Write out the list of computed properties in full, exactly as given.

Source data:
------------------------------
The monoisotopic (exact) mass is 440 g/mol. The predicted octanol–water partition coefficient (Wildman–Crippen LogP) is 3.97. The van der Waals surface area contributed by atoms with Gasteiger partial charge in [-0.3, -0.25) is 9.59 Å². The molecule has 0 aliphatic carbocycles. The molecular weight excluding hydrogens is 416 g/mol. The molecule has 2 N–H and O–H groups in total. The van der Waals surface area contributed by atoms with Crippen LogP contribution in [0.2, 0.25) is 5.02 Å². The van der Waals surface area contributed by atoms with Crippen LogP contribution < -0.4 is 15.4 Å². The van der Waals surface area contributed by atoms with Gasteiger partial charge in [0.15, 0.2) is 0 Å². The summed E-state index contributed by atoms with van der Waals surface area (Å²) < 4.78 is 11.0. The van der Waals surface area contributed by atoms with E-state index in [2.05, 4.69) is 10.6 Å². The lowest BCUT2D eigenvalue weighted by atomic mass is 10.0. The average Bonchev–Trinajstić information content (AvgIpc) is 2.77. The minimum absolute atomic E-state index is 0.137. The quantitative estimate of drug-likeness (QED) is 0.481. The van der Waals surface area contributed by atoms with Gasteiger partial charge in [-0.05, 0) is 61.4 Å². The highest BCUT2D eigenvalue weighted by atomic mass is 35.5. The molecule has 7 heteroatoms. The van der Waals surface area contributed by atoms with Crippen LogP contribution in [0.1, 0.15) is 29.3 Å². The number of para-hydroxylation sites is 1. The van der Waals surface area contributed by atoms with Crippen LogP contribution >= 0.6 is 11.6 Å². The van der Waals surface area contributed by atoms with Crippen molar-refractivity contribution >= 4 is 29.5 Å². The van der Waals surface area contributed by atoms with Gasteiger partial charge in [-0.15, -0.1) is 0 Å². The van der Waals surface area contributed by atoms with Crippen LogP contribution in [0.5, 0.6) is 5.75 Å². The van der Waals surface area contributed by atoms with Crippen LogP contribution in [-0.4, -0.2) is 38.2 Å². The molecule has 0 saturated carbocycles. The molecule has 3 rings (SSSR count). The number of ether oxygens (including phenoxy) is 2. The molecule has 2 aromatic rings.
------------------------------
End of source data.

The monoisotopic (exact) mass is 440 g/mol. The predicted octanol–water partition coefficient (Wildman–Crippen LogP) is 3.97. The van der Waals surface area contributed by atoms with Gasteiger partial charge in [-0.3, -0.25) is 9.59 Å². The molecule has 0 aliphatic carbocycles. The molecular weight excluding hydrogens is 416 g/mol. The molecule has 2 N–H and O–H groups in total. The van der Waals surface area contributed by atoms with Crippen LogP contribution in [0.2, 0.25) is 5.02 Å². The van der Waals surface area contributed by atoms with Crippen LogP contribution < -0.4 is 15.4 Å². The van der Waals surface area contributed by atoms with Gasteiger partial charge in [0.15, 0.2) is 0 Å². The summed E-state index contributed by atoms with van der Waals surface area (Å²) < 4.78 is 11.0. The van der Waals surface area contributed by atoms with E-state index in [2.05, 4.69) is 10.6 Å². The lowest BCUT2D eigenvalue weighted by atomic mass is 10.0. The average Bonchev–Trinajstić information content (AvgIpc) is 2.77. The minimum absolute atomic E-state index is 0.137. The quantitative estimate of drug-likeness (QED) is 0.481. The van der Waals surface area contributed by atoms with Gasteiger partial charge in [-0.05, 0) is 61.4 Å². The highest BCUT2D eigenvalue weighted by atomic mass is 35.5. The molecule has 7 heteroatoms. The van der Waals surface area contributed by atoms with Crippen LogP contribution in [0.1, 0.15) is 29.3 Å². The number of para-hydroxylation sites is 1. The van der Waals surface area contributed by atoms with Crippen LogP contribution >= 0.6 is 11.6 Å². The van der Waals surface area contributed by atoms with Crippen molar-refractivity contribution >= 4 is 29.5 Å². The van der Waals surface area contributed by atoms with Gasteiger partial charge in [-0.15, -0.1) is 0 Å². The van der Waals surface area contributed by atoms with Crippen LogP contribution in [0.5, 0.6) is 5.75 Å². The van der Waals surface area contributed by atoms with Crippen LogP contribution in [-0.4, -0.2) is 38.2 Å². The molecule has 0 saturated carbocycles. The molecule has 3 rings (SSSR count). The number of ether oxygens (including phenoxy) is 2. The molecule has 2 aromatic rings.